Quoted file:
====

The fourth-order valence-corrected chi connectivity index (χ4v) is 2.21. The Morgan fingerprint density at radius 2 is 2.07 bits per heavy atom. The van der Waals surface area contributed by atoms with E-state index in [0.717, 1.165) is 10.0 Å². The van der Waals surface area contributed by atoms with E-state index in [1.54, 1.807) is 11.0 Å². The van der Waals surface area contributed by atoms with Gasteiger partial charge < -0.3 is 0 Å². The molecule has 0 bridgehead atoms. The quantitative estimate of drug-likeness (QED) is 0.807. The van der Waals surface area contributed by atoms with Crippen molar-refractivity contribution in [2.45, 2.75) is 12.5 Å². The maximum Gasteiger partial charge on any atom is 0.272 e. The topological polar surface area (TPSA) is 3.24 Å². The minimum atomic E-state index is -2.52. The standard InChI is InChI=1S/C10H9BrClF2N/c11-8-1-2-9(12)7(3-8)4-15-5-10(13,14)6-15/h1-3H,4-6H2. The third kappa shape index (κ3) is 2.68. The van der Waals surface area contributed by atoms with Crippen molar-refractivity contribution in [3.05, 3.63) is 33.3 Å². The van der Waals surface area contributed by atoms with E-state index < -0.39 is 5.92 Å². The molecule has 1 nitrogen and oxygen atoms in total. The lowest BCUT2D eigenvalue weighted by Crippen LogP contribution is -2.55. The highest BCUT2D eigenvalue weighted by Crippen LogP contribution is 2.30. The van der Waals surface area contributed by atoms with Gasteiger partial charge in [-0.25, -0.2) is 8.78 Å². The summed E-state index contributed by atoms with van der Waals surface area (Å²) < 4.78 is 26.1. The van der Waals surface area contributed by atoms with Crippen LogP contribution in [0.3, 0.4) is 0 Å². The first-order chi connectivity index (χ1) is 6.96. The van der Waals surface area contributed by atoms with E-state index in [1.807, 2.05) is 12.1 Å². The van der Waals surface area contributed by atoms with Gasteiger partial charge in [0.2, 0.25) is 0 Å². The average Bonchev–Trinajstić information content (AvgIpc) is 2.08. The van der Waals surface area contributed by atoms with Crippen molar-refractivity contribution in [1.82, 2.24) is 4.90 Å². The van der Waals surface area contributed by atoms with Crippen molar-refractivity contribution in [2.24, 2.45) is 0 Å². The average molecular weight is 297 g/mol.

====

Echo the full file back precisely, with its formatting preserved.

The fourth-order valence-corrected chi connectivity index (χ4v) is 2.21. The Morgan fingerprint density at radius 2 is 2.07 bits per heavy atom. The van der Waals surface area contributed by atoms with E-state index in [0.717, 1.165) is 10.0 Å². The van der Waals surface area contributed by atoms with E-state index in [1.54, 1.807) is 11.0 Å². The van der Waals surface area contributed by atoms with Gasteiger partial charge < -0.3 is 0 Å². The molecule has 0 bridgehead atoms. The quantitative estimate of drug-likeness (QED) is 0.807. The van der Waals surface area contributed by atoms with Crippen molar-refractivity contribution in [2.45, 2.75) is 12.5 Å². The maximum Gasteiger partial charge on any atom is 0.272 e. The topological polar surface area (TPSA) is 3.24 Å². The minimum atomic E-state index is -2.52. The standard InChI is InChI=1S/C10H9BrClF2N/c11-8-1-2-9(12)7(3-8)4-15-5-10(13,14)6-15/h1-3H,4-6H2. The third kappa shape index (κ3) is 2.68. The van der Waals surface area contributed by atoms with Crippen molar-refractivity contribution in [3.05, 3.63) is 33.3 Å². The van der Waals surface area contributed by atoms with E-state index < -0.39 is 5.92 Å². The molecule has 1 nitrogen and oxygen atoms in total. The lowest BCUT2D eigenvalue weighted by Crippen LogP contribution is -2.55. The highest BCUT2D eigenvalue weighted by Crippen LogP contribution is 2.30. The van der Waals surface area contributed by atoms with Gasteiger partial charge in [-0.25, -0.2) is 8.78 Å². The summed E-state index contributed by atoms with van der Waals surface area (Å²) < 4.78 is 26.1. The van der Waals surface area contributed by atoms with Crippen LogP contribution in [0.3, 0.4) is 0 Å². The first-order chi connectivity index (χ1) is 6.96. The van der Waals surface area contributed by atoms with E-state index in [1.807, 2.05) is 12.1 Å². The van der Waals surface area contributed by atoms with Gasteiger partial charge in [0.2, 0.25) is 0 Å². The average Bonchev–Trinajstić information content (AvgIpc) is 2.08. The van der Waals surface area contributed by atoms with Crippen molar-refractivity contribution in [1.82, 2.24) is 4.90 Å². The van der Waals surface area contributed by atoms with Crippen molar-refractivity contribution in [2.24, 2.45) is 0 Å². The average molecular weight is 297 g/mol.